The passage rate for Iowans taking the Bar Exam fell 11-percent when compared to the previous year. The country’s average score dropped 4 points. The National Conference of Bar Examiners sent a memo asking law schools to better prepare their students for the test. Drake University Law School associate dean Andrea Charlow says she doesn’t agree that the schools are to blame for a decline in scores.

“I do not believe that the claim of the National Bar Examiners that the problem was that the students were not as good or not as prepared. I don’t believe that claim, it doesn’t make any sense, ” according to Charlow. Charlow says the students who took the exam this year are of similar quality based on their law school admissions test scores or GPA from last year’s students.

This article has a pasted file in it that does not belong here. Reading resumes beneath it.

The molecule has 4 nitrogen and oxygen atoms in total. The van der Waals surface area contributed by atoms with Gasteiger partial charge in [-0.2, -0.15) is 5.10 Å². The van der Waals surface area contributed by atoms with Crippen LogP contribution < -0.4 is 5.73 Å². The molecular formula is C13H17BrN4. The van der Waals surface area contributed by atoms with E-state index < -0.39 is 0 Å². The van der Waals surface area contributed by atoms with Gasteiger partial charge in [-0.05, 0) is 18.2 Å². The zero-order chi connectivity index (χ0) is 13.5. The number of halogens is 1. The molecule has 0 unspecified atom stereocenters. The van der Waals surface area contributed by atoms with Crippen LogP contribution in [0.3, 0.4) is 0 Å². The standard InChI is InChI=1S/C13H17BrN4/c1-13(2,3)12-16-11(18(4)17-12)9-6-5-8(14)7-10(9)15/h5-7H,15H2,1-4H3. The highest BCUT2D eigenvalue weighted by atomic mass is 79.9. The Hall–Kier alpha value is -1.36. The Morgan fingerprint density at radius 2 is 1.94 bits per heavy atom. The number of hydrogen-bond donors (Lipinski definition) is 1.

She also says the curriculum hasn’t changed. “I do believe what happened this year was an anomaly. It’s too big of a drop, not a big enough change in the quality of students or any difference or any substantial difference in what we teach or how we teach. So that says to me that something else was very wrong,” Charlow says. Charlow says since the NCBE is a private organization, Drake’s law school will not know what went wrong until an objective third party reviews the committee.

The Iowa Supreme Court heard testimony earlier this year on a proposal to allow graduates of the Drake and University of Iowa laws schools to practice law in the state without passing the Bar Exam, but eventually decided to keep the requirement in place.